Instead of expecting your child to make a lot of decisions upon first arising, set out clothes for school the night before. Agree on school lunch items, breakfast food choices and other decisions that can be made the evening prior to school. Lastly, place your child’s notebooks, textbooks and other school items on a chair near or blocking the front door. This way your child won’t forget them.

In The Morning


Sometimes children with ADHD have difficulty coming out of sleep into wakefulness. Try an extra loud alarm by placing an alarm clock on a metal pie pan with dimes in it in a metal cookie tin turned on its side. You can even purchase alarm clocks with extra big bells on them. Or try one of the special vibrators that can be pre-set to start vibrating in the morning as a wake-up device.

One of the most efficient ways to help children with ADHD become fully awake is to take advantage of the sensitive awareness of their skin. Gently wipe a cool and damp washcloth over your child’s brow and cheeks while whispering a greeting such as: “Good morning, Sweetie, time to get up. I love you!” Don’t try water in the face as a surprise. Rather, agree upon an arrangement ahead of time. Your child must want and expect the water as an aid to waking up. Have your child show you the desired water temperature with a practice wipe before going to bed.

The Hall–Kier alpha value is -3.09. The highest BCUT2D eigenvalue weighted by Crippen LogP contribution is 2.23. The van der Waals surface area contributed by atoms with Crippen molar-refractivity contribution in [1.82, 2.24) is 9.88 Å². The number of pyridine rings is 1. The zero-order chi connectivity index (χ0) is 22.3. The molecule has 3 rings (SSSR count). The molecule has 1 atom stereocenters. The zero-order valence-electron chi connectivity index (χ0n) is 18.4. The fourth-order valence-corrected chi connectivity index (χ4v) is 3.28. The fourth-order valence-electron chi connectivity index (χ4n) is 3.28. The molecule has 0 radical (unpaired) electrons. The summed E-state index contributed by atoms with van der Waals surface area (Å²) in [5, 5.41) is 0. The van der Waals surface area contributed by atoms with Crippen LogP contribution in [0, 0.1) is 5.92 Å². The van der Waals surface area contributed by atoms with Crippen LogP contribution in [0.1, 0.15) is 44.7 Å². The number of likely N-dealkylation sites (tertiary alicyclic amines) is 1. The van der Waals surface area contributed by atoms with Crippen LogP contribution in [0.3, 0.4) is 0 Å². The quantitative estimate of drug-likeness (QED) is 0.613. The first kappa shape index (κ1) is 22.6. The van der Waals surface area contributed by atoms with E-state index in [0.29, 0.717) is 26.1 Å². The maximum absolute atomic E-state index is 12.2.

Charts and reminders

Sit down with your child and arrange the correct sequence of morning preparations you want to employ. Put them on a chart that can be placed in a location convenient for your child to refer to, such as inside the bathroom or your child’s desk drawer. For a young child who has ADHD, make a fun chart with pictured reminders about brushing teeth, putting pajamas in the hamper, combing hair, gathering school books and doing other launch-of-day routines. Or invite your child to make a tape recording in which your child reminds himself what to do when. No more being nagged at by mom or dad!